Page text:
The CRS offers various workshops for faculty and graduate students on a recurring basis during the academic year. Faculty interested in having the CRS help with methodological course work should contact John Daniels, CRS Statistical Programming Consultant, for more information.
Stata is a widely used statistical software package and while moderately difficult to master. Stata’s robust programming environment and statistical procedures make it one of the best statistical applications available for the social science researcher. This workshop is designed to introduce new users to Stata. No previous experience with Stata or statistical programs in general is necessary.
Topics to be covered include: how to input data into Stata, data management, statistical analysis, graphing, and writing batch files. The workshop will include hands-on training using Stata. By the end this class, you should have a firm grasp of the fundaments of using Stata.
Programming with Stata
This workshop is for intermediate/advanced Stata users who wish take greater advantage of the extremely versatile scripting language of Stata. While most researchers master writing simple batch scripts to accomplish data manipulations and perform data analyses, quite often the code they produce fails to take full advantage of the many features of Stata scripting language. As a result their programs are often long and inefficient. The purpose of this workshop is to show experienced Stata users how to take advantage of the often untapped script procedures that can render a long repetitive task into a simple elegant solution.
Topics to be covered include: creating "real" do- and ado-files, macros, branching and looping, dealing with matricies, temporary variables, debugging Stata programs, and using Stata programs to deal with repetitive data and analytical problems. The workshop will involve a hands-on tutorial using Stata to write and execute a series of program examples. Those wishing to attend must already be comfortable using Stata and have at least one year of experience using Stata.
Trials and Tribulations of Data Manipulation
The purpose of this workshop is to help researchers cope with data when conducting quantitative analyses. It is not uncommon for researchers to be well versed in statistical methods and yet have very little grasp of how to actually work with data—especially data acquired from external sources such as general archives, governmental organizations, or other researchers. This workshop will introduce researchers to the most likely obstacles they will face when delving into a new dataset and offer solutions on how best to overcome these difficulties.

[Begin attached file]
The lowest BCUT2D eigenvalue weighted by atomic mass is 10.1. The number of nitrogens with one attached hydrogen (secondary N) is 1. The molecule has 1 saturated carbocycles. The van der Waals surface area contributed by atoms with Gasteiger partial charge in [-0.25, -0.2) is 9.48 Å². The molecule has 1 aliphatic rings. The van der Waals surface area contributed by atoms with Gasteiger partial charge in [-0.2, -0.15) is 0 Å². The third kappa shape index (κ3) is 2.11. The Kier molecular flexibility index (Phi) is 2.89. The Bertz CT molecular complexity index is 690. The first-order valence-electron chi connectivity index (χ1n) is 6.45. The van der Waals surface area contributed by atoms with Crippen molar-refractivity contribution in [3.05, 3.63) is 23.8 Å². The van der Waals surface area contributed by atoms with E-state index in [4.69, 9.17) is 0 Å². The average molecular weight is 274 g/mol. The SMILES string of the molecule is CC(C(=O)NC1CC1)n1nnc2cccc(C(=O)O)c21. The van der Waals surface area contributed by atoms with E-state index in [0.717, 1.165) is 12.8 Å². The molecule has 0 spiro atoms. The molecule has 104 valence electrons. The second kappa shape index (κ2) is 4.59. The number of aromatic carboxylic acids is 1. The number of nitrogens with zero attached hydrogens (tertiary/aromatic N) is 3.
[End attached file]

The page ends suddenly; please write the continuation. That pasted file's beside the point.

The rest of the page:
Topics to be covered include common data problems researchers face, how to diagnose data problems, some quick and easy tools for getting data into shape, and using DBMS/COPY (a powerful data translation software tool) to import data into your favorite statistical program (Stata, SAS, SPSS, etc.). The workshop will include a hands-on tutorial working with DBMS/COPY.
Introduction to UNIX
Do you need 24/7 access to Stata from anywhere in the world? Do you have a data problem that is too big for a personal computer? Are you running into storage problems on the department's network? If you answered "yes" to any of these questions, then it is time you checked out the SSDS UNIX servers.
UNIX is the operating system of choice for large central research computers and it is particularly well suited for dealing with very large data problems and computationally intensive statistical analyses. As an added advantage, users can connect remotely with a thin client over essentially any speed of network connection and still have access to their data and analytical software. This workshop will show you everything you need to conduct analyses on the CRS UNIX servers.
Enrollment in these workshops is open to all Division of Social Science faculty and graduate students.